The company behind the popular Pinterest image-sharing Web site is pinning its own interest on the emerging world of predictive keyboards. Pinterest Inc. announced this week that it has bought portions of the company behind the smart keyboard app Fleksy. Under the terms of the deal, about half of Fleksy’s staff will join Pinterest, including founder and CEO Kosta Eleftheriou. The intellectual property underlying the technology behind the Fleksy keyboard was not part of the transaction. No other details about the transaction were released.
"It’s a bit of nostalgic timing as this month marks four years since Fleksy first launched in the iOS store as a standalone app for our wonderful community of blind users -- at a time when 3rd party keyboards were not yet supported on the platform," Fleksy wrote on its blog.
Pinterest didn't specifically say what kind of potential applications it might have in mind for the Fleksy team, but it did indicate that the Fleksy team might help it build its visual search engine via Fleksy's expertise in mobile engineering.
"Pinterest is intensely focused on refining the mobile experiences that make it possible to flow effortlessly through our catalog of ideas -- on any device, any place in the world," stated Scott Goodson, Pinterest’s head of core experience. "The Fleksy team is made up of truly noteworthy engineers and world experts in their areas. These technical artists have a history of developing architecturally innovative, highly optimized software."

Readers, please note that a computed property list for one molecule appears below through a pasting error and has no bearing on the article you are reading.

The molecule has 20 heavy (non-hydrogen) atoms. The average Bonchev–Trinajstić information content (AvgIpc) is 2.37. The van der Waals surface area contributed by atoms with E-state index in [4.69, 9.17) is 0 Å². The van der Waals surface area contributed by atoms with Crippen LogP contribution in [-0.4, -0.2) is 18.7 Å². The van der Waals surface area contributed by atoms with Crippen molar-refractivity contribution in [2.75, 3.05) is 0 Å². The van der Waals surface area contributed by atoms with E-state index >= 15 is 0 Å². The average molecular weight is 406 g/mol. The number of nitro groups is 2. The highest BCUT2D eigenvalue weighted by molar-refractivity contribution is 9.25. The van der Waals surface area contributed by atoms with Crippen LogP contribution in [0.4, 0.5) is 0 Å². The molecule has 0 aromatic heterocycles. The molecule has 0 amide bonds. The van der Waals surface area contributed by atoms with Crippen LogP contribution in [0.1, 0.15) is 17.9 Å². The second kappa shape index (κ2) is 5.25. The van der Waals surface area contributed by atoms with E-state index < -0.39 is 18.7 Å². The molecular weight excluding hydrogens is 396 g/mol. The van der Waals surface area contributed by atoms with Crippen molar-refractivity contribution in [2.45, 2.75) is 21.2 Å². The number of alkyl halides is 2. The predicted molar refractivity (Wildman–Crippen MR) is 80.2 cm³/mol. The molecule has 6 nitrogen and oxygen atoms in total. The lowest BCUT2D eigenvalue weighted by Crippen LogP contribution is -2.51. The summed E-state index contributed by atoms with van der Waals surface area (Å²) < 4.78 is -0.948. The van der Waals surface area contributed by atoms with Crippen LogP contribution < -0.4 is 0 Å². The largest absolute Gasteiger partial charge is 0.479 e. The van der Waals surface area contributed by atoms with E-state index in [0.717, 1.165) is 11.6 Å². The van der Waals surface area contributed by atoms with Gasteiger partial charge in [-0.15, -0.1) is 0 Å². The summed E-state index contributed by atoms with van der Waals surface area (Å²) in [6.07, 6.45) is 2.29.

While it has gained fame as a web and mobile application company that operates a photo sharing Web site, Pinterest has recently shown some interest in encouraging business applications for its service. It recently introduced Pinterest Ads Manager, which lets companies target customers via emails or mobile ad IDs, previous visits and so-called lookalike targeting, which lets companies reach larger group of people who look and act similar to the company's audience.
Founded in 2011, Fleksy makes a third-party virtual keyboard extension and input method for touchscreen devices. The idea behind the app is to improve traditional tap-typing input speed and accuracy via auto-correct and gesture control. The app's technology uses error-correcting algorithms that analyze the region from where the user touches the keyboard and feeds that data into a language model that calculates and identifies the intended word. Swiping gestures can be used for such common functions as space and delete.
The Fleksy app reached its widest audience when it was released for use on Android devices, letting users of both iOS and Android operating systems personalize their devices' keyboards and increase their typing speed. So far, the Fleksy app has already been downloaded 12 million times.
Eleftheriou said the Fleksy's team will continue working on so-called intuitive content-discovery experiences for mobile devices. According to reports, some of the app's accessibility components for visually impaired users will be open-sourced before too long.
Hot Competition for Predictive Typing
Fleksy's main competitors in the predictive typing arena include SwiftKey and Swype. SwiftKey was in the news in March, when Microsoft acquired the smartphone-keyboard developer for a reported $240 million.
The Swype app is developed by Nuance Communications, who just this week announced an offering of $300 million in senior notes to raise funds for working capital and also, it reported, "to fund possible investments in and acquisitions of complementary businesses, products or technologies."